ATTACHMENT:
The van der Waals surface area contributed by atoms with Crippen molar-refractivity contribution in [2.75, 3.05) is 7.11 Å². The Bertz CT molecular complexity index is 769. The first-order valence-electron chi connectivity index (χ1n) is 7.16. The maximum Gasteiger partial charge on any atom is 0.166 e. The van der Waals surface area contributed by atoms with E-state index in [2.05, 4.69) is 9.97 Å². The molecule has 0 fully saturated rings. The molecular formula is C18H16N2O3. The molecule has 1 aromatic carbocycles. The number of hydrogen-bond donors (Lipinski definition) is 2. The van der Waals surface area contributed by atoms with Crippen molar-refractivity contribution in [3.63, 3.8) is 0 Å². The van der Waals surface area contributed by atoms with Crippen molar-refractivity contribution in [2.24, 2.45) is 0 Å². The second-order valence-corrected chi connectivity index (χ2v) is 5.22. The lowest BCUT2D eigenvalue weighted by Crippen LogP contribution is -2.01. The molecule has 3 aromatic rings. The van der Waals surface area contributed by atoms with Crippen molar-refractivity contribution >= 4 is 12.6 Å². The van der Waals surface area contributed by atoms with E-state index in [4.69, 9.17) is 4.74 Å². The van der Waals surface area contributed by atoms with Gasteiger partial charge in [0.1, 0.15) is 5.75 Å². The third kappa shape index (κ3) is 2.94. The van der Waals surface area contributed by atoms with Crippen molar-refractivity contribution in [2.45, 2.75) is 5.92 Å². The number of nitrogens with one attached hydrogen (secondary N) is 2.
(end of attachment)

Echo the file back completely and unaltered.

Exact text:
The van der Waals surface area contributed by atoms with Crippen molar-refractivity contribution in [2.75, 3.05) is 7.11 Å². The Bertz CT molecular complexity index is 769. The first-order valence-electron chi connectivity index (χ1n) is 7.16. The maximum Gasteiger partial charge on any atom is 0.166 e. The van der Waals surface area contributed by atoms with E-state index in [2.05, 4.69) is 9.97 Å². The molecule has 0 fully saturated rings. The molecular formula is C18H16N2O3. The molecule has 1 aromatic carbocycles. The number of hydrogen-bond donors (Lipinski definition) is 2. The van der Waals surface area contributed by atoms with Crippen molar-refractivity contribution in [3.63, 3.8) is 0 Å². The van der Waals surface area contributed by atoms with Crippen molar-refractivity contribution in [2.24, 2.45) is 0 Å². The second-order valence-corrected chi connectivity index (χ2v) is 5.22. The lowest BCUT2D eigenvalue weighted by Crippen LogP contribution is -2.01. The molecule has 3 aromatic rings. The van der Waals surface area contributed by atoms with Crippen molar-refractivity contribution >= 4 is 12.6 Å². The van der Waals surface area contributed by atoms with E-state index in [4.69, 9.17) is 4.74 Å². The van der Waals surface area contributed by atoms with Gasteiger partial charge in [0.1, 0.15) is 5.75 Å². The third kappa shape index (κ3) is 2.94. The van der Waals surface area contributed by atoms with Crippen molar-refractivity contribution in [2.45, 2.75) is 5.92 Å². The number of nitrogens with one attached hydrogen (secondary N) is 2.